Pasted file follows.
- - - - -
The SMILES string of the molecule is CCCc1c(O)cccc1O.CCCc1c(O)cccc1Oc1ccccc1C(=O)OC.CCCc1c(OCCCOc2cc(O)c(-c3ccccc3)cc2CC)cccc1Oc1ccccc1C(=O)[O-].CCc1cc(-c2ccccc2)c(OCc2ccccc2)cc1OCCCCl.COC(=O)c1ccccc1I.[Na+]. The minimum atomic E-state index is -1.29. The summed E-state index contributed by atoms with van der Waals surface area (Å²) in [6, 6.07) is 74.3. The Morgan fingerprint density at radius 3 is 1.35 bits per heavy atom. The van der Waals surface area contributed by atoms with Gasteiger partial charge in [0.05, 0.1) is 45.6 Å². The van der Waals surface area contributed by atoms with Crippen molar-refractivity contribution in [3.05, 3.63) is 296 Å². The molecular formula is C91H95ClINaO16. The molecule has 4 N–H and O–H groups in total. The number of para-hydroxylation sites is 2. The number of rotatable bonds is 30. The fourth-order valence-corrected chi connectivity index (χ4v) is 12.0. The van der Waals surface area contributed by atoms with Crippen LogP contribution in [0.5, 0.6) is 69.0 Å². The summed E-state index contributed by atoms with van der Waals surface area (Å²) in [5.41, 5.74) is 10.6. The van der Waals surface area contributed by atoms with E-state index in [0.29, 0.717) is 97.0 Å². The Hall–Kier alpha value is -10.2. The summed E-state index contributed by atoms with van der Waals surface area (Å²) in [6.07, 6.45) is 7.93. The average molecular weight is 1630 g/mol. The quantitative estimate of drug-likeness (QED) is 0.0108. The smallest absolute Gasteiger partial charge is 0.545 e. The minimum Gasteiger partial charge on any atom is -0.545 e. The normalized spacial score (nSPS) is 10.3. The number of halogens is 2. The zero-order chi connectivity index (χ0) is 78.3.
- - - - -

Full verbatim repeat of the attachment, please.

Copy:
The SMILES string of the molecule is CCCc1c(O)cccc1O.CCCc1c(O)cccc1Oc1ccccc1C(=O)OC.CCCc1c(OCCCOc2cc(O)c(-c3ccccc3)cc2CC)cccc1Oc1ccccc1C(=O)[O-].CCc1cc(-c2ccccc2)c(OCc2ccccc2)cc1OCCCCl.COC(=O)c1ccccc1I.[Na+]. The minimum atomic E-state index is -1.29. The summed E-state index contributed by atoms with van der Waals surface area (Å²) in [6, 6.07) is 74.3. The Morgan fingerprint density at radius 3 is 1.35 bits per heavy atom. The van der Waals surface area contributed by atoms with Gasteiger partial charge in [0.05, 0.1) is 45.6 Å². The van der Waals surface area contributed by atoms with Crippen molar-refractivity contribution in [3.05, 3.63) is 296 Å². The molecular formula is C91H95ClINaO16. The molecule has 4 N–H and O–H groups in total. The number of para-hydroxylation sites is 2. The number of rotatable bonds is 30. The fourth-order valence-corrected chi connectivity index (χ4v) is 12.0. The van der Waals surface area contributed by atoms with Crippen LogP contribution in [0.5, 0.6) is 69.0 Å². The summed E-state index contributed by atoms with van der Waals surface area (Å²) in [5.41, 5.74) is 10.6. The van der Waals surface area contributed by atoms with E-state index in [0.29, 0.717) is 97.0 Å². The Hall–Kier alpha value is -10.2. The summed E-state index contributed by atoms with van der Waals surface area (Å²) in [6.07, 6.45) is 7.93. The average molecular weight is 1630 g/mol. The quantitative estimate of drug-likeness (QED) is 0.0108. The smallest absolute Gasteiger partial charge is 0.545 e. The minimum Gasteiger partial charge on any atom is -0.545 e. The normalized spacial score (nSPS) is 10.3. The number of halogens is 2. The zero-order chi connectivity index (χ0) is 78.3.